2004: Chaotic mixing helps adhesion of affinity magnetic beads and cells.
“A Chaotic Mixer for Magnetic Bead-Based Micro Cell Sorter”
Published in H. Suzuki, C. M. Ho, N. Kasagi, MicroElectroMechanical Systems, 13(5),2004, pp. 779-790.
This is the work I have mostly done in Dr. Chih-Ming Ho’s lab at UCLA. It is also my PhD work.
An efficient magnetic force driven mixer with simple configuration is designed, fabricated, and tested. It is designed to facilitate the mixing of magnetic beads and biomolecules in a microchannel, where mixing is unavoidably inefficient due to its low Reynolds number. With appropriate temporal variations of the force field, chaotic mixing is achieved, hence the mixing becomes effective. The mixing device consists of embedded microconductors as a magnetic field source and a microchannel that guides the streams of working fluid. It is demonstrated that a pair of integrated micro conductors provides a local magnetic field strong enough to attract nearby magnetic beads. Mixing of magnetic beads is accomplished by applying a time-dependent control signal to a row of conductors. Two-dimensional numerical simulation has been performed to design the configuration of the channel and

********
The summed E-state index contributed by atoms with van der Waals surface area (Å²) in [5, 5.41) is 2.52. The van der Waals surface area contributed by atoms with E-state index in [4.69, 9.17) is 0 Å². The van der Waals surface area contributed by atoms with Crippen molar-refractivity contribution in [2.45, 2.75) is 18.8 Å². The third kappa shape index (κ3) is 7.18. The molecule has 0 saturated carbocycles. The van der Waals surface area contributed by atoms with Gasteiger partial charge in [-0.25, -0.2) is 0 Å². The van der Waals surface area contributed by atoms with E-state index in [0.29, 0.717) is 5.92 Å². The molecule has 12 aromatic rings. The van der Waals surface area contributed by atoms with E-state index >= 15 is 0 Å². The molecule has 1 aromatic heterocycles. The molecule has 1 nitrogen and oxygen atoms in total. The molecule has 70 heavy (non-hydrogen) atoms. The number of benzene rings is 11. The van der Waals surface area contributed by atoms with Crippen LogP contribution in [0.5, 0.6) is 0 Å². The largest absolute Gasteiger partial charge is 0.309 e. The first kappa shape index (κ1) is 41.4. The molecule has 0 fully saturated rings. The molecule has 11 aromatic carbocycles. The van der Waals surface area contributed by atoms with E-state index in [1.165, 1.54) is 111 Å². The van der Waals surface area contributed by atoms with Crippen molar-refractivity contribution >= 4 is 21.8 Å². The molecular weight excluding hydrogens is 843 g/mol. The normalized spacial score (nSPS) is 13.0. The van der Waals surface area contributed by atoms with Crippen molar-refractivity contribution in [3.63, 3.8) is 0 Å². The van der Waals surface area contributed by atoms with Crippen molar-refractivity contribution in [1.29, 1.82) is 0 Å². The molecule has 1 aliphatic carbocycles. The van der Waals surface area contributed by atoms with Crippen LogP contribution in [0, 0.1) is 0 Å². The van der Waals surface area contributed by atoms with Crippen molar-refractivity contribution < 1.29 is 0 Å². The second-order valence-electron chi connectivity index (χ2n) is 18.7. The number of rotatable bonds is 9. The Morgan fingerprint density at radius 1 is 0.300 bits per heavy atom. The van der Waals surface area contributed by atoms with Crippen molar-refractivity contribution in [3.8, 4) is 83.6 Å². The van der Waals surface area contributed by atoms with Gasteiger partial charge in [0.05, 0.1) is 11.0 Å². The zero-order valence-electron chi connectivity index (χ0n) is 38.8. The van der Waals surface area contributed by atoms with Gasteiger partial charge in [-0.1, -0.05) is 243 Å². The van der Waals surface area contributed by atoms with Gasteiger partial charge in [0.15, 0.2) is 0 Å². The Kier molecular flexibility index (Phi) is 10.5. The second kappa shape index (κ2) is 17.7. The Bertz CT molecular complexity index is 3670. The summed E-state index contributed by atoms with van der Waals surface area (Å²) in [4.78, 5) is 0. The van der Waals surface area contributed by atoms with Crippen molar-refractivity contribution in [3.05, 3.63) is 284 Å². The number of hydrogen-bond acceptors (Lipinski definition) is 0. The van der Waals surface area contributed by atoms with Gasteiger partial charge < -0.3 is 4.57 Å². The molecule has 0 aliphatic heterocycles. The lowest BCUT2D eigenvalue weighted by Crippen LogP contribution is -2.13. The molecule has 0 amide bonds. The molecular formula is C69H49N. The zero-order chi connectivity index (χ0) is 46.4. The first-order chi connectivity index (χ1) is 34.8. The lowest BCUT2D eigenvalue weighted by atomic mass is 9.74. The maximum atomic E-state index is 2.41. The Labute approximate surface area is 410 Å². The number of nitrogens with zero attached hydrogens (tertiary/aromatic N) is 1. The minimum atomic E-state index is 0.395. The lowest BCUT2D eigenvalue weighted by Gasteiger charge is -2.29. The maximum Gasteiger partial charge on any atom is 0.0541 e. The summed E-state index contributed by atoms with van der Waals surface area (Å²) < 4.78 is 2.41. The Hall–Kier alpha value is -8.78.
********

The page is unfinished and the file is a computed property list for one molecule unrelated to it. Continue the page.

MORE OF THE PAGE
electrodes, which creates chaotic motion of beads. It is found that a simple two-dimensional serpentine channel geometry with the transverse electrodes is able to create the stretching and folding of material lines, which is a manifestation of chaos. The mixing pattern predicted by the simulation has been confirmed by both flow visualization and PTV (Particle Tracking Velocimetry) in
the chaotic mixer fabricated, which should greatly increase the attachment of beads onto the target biomolecules. The optimum frequency of applied control signal is searched by evaluating the
Lyapunov exponent in both numerical and experimental particle tracking.